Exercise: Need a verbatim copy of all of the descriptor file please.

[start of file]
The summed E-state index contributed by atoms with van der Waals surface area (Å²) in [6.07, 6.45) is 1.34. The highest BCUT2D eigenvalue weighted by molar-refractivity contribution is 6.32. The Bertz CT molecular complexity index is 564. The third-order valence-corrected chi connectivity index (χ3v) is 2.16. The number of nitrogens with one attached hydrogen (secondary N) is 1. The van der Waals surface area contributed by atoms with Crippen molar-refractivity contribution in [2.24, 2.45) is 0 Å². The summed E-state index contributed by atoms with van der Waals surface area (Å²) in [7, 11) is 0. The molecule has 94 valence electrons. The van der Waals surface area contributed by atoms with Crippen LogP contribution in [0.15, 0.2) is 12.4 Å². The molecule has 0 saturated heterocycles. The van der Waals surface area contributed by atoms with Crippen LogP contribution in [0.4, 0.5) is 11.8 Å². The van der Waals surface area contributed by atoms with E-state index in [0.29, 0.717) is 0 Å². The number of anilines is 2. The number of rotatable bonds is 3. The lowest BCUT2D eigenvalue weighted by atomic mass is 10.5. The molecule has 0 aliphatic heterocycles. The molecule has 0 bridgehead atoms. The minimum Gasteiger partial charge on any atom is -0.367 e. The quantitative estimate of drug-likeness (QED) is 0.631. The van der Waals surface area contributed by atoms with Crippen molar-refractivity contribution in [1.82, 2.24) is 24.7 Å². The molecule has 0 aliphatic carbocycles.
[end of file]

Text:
The summed E-state index contributed by atoms with van der Waals surface area (Å²) in [6.07, 6.45) is 1.34. The highest BCUT2D eigenvalue weighted by molar-refractivity contribution is 6.32. The Bertz CT molecular complexity index is 564. The third-order valence-corrected chi connectivity index (χ3v) is 2.16. The number of nitrogens with one attached hydrogen (secondary N) is 1. The van der Waals surface area contributed by atoms with Crippen molar-refractivity contribution in [2.24, 2.45) is 0 Å². The summed E-state index contributed by atoms with van der Waals surface area (Å²) in [7, 11) is 0. The molecule has 94 valence electrons. The van der Waals surface area contributed by atoms with Crippen LogP contribution in [0.15, 0.2) is 12.4 Å². The molecule has 0 saturated heterocycles. The van der Waals surface area contributed by atoms with Crippen LogP contribution in [0.4, 0.5) is 11.8 Å². The van der Waals surface area contributed by atoms with E-state index in [0.29, 0.717) is 0 Å². The number of anilines is 2. The number of rotatable bonds is 3. The lowest BCUT2D eigenvalue weighted by atomic mass is 10.5. The molecule has 0 aliphatic heterocycles. The molecule has 0 bridgehead atoms. The minimum Gasteiger partial charge on any atom is -0.367 e. The quantitative estimate of drug-likeness (QED) is 0.631. The van der Waals surface area contributed by atoms with Crippen molar-refractivity contribution in [1.82, 2.24) is 24.7 Å². The molecule has 0 aliphatic carbocycles.